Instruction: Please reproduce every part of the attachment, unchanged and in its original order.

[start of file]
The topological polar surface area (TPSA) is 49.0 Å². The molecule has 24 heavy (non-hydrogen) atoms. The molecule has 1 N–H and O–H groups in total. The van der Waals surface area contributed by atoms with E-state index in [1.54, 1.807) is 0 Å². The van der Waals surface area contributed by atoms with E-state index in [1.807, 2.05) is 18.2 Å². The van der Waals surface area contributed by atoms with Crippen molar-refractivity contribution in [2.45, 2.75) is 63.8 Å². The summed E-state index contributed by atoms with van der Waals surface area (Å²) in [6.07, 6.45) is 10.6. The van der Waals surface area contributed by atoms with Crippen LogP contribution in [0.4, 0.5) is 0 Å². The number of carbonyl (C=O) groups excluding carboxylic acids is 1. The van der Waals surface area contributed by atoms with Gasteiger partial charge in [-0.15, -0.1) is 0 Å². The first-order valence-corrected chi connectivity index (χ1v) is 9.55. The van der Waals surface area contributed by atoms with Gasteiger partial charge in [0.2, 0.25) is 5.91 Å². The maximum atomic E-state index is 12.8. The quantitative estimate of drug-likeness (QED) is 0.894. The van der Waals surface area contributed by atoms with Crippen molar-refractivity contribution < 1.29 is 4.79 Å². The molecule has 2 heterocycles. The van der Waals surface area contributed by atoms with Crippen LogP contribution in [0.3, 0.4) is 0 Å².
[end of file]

The topological polar surface area (TPSA) is 49.0 Å². The molecule has 24 heavy (non-hydrogen) atoms. The molecule has 1 N–H and O–H groups in total. The van der Waals surface area contributed by atoms with E-state index in [1.54, 1.807) is 0 Å². The van der Waals surface area contributed by atoms with E-state index in [1.807, 2.05) is 18.2 Å². The van der Waals surface area contributed by atoms with Crippen molar-refractivity contribution in [2.45, 2.75) is 63.8 Å². The summed E-state index contributed by atoms with van der Waals surface area (Å²) in [6.07, 6.45) is 10.6. The van der Waals surface area contributed by atoms with Crippen LogP contribution in [0.4, 0.5) is 0 Å². The number of carbonyl (C=O) groups excluding carboxylic acids is 1. The van der Waals surface area contributed by atoms with Gasteiger partial charge in [-0.15, -0.1) is 0 Å². The first-order valence-corrected chi connectivity index (χ1v) is 9.55. The van der Waals surface area contributed by atoms with Gasteiger partial charge in [0.2, 0.25) is 5.91 Å². The maximum atomic E-state index is 12.8. The quantitative estimate of drug-likeness (QED) is 0.894. The van der Waals surface area contributed by atoms with Crippen molar-refractivity contribution < 1.29 is 4.79 Å². The molecule has 2 heterocycles. The van der Waals surface area contributed by atoms with Crippen LogP contribution in [0.3, 0.4) is 0 Å².